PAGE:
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Frankie Muniz Reveals He Walked Off 'Malcolm In The Middle' Set For Two Episodes Amid Tensions

The actor, who is currently appearing in Australia's 'I'm a Celebrity...Get Me Out of Here,' opened up to his fellow castmates about how he walked off the set of the hit comedy due to 'disrespectful' people.

Frankie Muniz
Gabe Ginsberg/Getty Images

Frankie Muniz opened up about why his titular character in the 2000s sitcom Malcolm in the Middle was absent for two consecutive episodes.

During an episode of Australia's edition of the reality show I'm a Celebrity...Get Me Out of Here, the former child star told fellow celebrity contestants that he walked off the set of Malcolm in the Middle amid ongoing tensions.

The 38-year-old was 13 when the show, centered on a dysfunctional middle-lower class family, premiered on January 9, 2000.

Muniz played the lead role of child prodigy Malcolm for seven seasons, but he wasn't in all of the show's 151 episodes.

He explained to his I'm a Celebrity campmates:

"There were two episodes I’m not in. I walked off the set."

Muniz said tensions on the set created a toxic work environment due to “certain people” and that other cast and crew members were constantly walking on eggshells.

Muniz continued:

“Everyone was so afraid to stand up when certain people were controlling or rude or disrespectful. Like they walked on pins and needles."
“I didn’t care if they told me I was never going back, because it was worth it to me."
"It helped that the show was based around me.”

He added:

“I was so mortified by seeing people afraid to stand up for themselves, I was like: ‘Say something’."

Social media users shared their thoughts.

When the show wrapped its final season on May 14, 2006, Muniz continued acting in a handful of films and made cameos in TV shows, but gradually shifted his interests to the world of professional car racing.

Before entering the South African jungle for I'm A Celebrity, Muniz told that he wanted to break away from Hollywood for his mental health as he was suffering from “impostor syndrome."

He told the news outlet:

“I never felt like I fully fit in the Hollywood world, even though I was in the world."
"I was nominated for Emmys and Golden Globes, and I was going to all this stuff, and I was there, and I was like, how am I here?”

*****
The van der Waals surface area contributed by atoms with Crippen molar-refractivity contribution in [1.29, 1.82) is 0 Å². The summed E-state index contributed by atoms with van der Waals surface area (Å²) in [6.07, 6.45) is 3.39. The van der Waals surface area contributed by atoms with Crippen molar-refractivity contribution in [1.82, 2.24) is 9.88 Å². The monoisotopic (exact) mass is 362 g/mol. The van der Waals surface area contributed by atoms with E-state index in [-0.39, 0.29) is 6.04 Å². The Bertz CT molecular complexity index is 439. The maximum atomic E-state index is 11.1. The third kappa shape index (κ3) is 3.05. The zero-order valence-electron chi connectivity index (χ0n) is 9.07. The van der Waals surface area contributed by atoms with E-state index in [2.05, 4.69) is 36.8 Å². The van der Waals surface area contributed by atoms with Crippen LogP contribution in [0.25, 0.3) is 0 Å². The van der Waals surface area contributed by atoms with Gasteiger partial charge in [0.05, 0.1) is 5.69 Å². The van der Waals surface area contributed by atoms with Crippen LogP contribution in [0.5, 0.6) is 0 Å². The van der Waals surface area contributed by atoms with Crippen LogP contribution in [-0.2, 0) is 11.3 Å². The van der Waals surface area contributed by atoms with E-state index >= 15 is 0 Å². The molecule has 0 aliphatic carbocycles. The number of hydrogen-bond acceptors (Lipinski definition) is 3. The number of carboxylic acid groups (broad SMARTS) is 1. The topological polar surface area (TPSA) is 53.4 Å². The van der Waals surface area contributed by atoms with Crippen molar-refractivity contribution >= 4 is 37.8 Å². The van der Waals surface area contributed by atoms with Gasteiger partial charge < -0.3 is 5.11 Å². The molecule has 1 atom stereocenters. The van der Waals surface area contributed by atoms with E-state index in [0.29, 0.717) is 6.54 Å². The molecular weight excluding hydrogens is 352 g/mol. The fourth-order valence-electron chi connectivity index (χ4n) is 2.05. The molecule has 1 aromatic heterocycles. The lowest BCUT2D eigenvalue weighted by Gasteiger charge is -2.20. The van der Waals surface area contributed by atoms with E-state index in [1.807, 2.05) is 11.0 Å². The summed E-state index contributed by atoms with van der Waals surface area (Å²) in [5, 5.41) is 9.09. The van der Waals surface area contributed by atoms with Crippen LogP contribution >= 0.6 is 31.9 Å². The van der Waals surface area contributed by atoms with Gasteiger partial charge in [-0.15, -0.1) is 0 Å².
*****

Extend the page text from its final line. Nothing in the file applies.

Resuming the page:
Muniz eventually decided to find a place where he did feel like he belonged because Los Angeles was not exactly where he called home.

“I hated LA, so I kind of stayed in my own little world, my own little bubble," he said.

"And moving to Arizona, I did it on a whim, and I realized immediately that I started looking up."
“I started enjoying looking at trees and birds in the sky. Going to the grocery store was a fun thing."
"You don’t get that in LA. It’s a miserable experience.”

Muniz, who shares his 3-year-old son Mauz with his wife, Paige Price, recently said he would never let his kid follow in his footsteps to become a child actor.

"I would never let my kid go into the business," he said in a TikTok interview with Pedestrian TV.

He explained:

"Not that I had a negative experience, because to be honest, my experience was 100% positive. But I know so many people, friends that were close to me, that had such insanely negative experiences."

"I just think it's an ugly world in general," he added. "I never cared about rejection, but there's a ton of rejection."

You can watch a clip here.

As a child actor, it didn't take long for Muniz's career to take off after appearing in commercials and made-for-television movies.

His work on Malcolm earned him an Emmy nomination and The Hollywood Reporter's "Young Star Award."

During his stint on the long-running series, the Malcolm star also appeared in commercially successful films like My Dog Skip, Deuces Wild, Big Fat Liar, Agent Cody Banks, Racing Stripes, and in TV shows like Lizzie McGuire;Sabrina, the Teenage Witch; and MADtv.

By the time Malcolm was in its final season, Muniz was making around $150,000 per episode, (not adjusted for inflation).

While his Hollywood experience was certainly not lacking, he acknowledged that his lucky streak doesn't apply to everyone and that becoming a "successful actor" was like "winning the lottery because that's all it is."

"You know, me, getting Malcolm in the Middle—maybe that was a little different in other shows— a child actor, you get picked because you look like you could be the kid of the parents they picked," he said.

He also discussed the harsh reality of aspiring actors who are among a "million" others in Hollywood who think it's an easy industry to break into, but that it really amounts to luck.

"Maybe they're amazing actors. They could be the best actors on the planet, but they don't even get the opportunity," he said.

Now enjoying a new chapter in life, Muniz announced in February that he would enter the opening season race for his NASCAR XfinitySeries debut at Daytona International Speedway.

He will drive the No. 35 Ford as a teammate for Joey Gase Motorsports.